“How many frames SHOULD I have in my inventory?” is one of the most common but also most important questions an optical manager should ask and answer. It is a close sister to a more basic question - “How many frames DO we have in our inventory?” If you are one of the many, the busy and the stressed you might struggle to answer.
Inventory is like dollar bills hanging on your frame boards. You bought it and now you own it. The management of this asset is directly related to your bottom line profits, so… what should you do?
Start by gathering the following information
Calculations are your best friend
Your next step will be to do some calculations. The most critical is TURN RATE. Turn rate is a ratio and is defined as the number of frames you sold in a 12 month period divided by the number of frames you stock in your inventory. For example, if you have 1000 frames on your frame boards and you sold 3200 frames last year then your turn rate is 3.2. Any number over 3 is a good number. A turn ratio of 4 is a great number.
Knowing your global turn rate number is critical but you also want to do these same calculations by brand. Let’s say for example you have 50 frame board spaces for Coach but only sell 100 Coach frames per year. That means your turn rate for Coach is 2. Maybe you have 50 pieces of L.A. Eyeworks but you sell 250 pieces of L.A. Eyeworks each year. That would be a turn rate of 5. It might be a good idea to drop the number of Coach frames and increase the L.A. Eyeworks frames.
You can apply this same thought process to your price points. Look at what your staff sells in relation to what is on your boards. You may LOVE high end frames and so you have filled 50% of your spaces with frames that retail for more than $400. Looking at these numbers you may find that only 10% of what you sell is over $400. This is a common and costly mistake. In our scenario above of 1000 frames, that means 500 frames cost approximately $200 or greater. That portion of your inventory now is representative of $100,000 of your resources. Dropping that price point to a number closer to actual sales (let’s say 20%, instead of 50%) and moving 30% of the inventory to a lower cost point ($100) will drop your inventory by $30,000.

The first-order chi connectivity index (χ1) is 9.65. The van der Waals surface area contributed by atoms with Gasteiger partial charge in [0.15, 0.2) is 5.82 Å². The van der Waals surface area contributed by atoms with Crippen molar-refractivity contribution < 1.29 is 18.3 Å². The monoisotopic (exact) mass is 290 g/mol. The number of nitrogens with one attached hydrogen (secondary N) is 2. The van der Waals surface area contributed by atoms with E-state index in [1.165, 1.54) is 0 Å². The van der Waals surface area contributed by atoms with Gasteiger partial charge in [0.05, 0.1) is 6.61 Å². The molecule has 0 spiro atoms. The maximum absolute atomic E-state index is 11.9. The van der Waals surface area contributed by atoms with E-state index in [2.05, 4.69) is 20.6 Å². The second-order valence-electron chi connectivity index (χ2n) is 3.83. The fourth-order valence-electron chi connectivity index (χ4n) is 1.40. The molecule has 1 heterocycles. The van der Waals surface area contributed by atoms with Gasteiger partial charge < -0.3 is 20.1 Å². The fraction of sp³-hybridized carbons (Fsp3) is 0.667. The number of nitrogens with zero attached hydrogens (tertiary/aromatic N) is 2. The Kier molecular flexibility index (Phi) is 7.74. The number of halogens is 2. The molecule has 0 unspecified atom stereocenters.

Make adjustments and evaluate regularly
Once you have the information you can make changes. Your efforts may produce the following new targets and recommendations.
What I see and what happens too often is that changes are decided, they are published and discussed. A month later they are forgotten and the physical inventory is back at 1500. The key is to hold everyone involved in inventory purchasing and management accountable. Make sure you are reviewing the numbers monthly (weekly is even better) and are making improvement decisions based on new information quarterly. Inventory management is an art and it is never finished.
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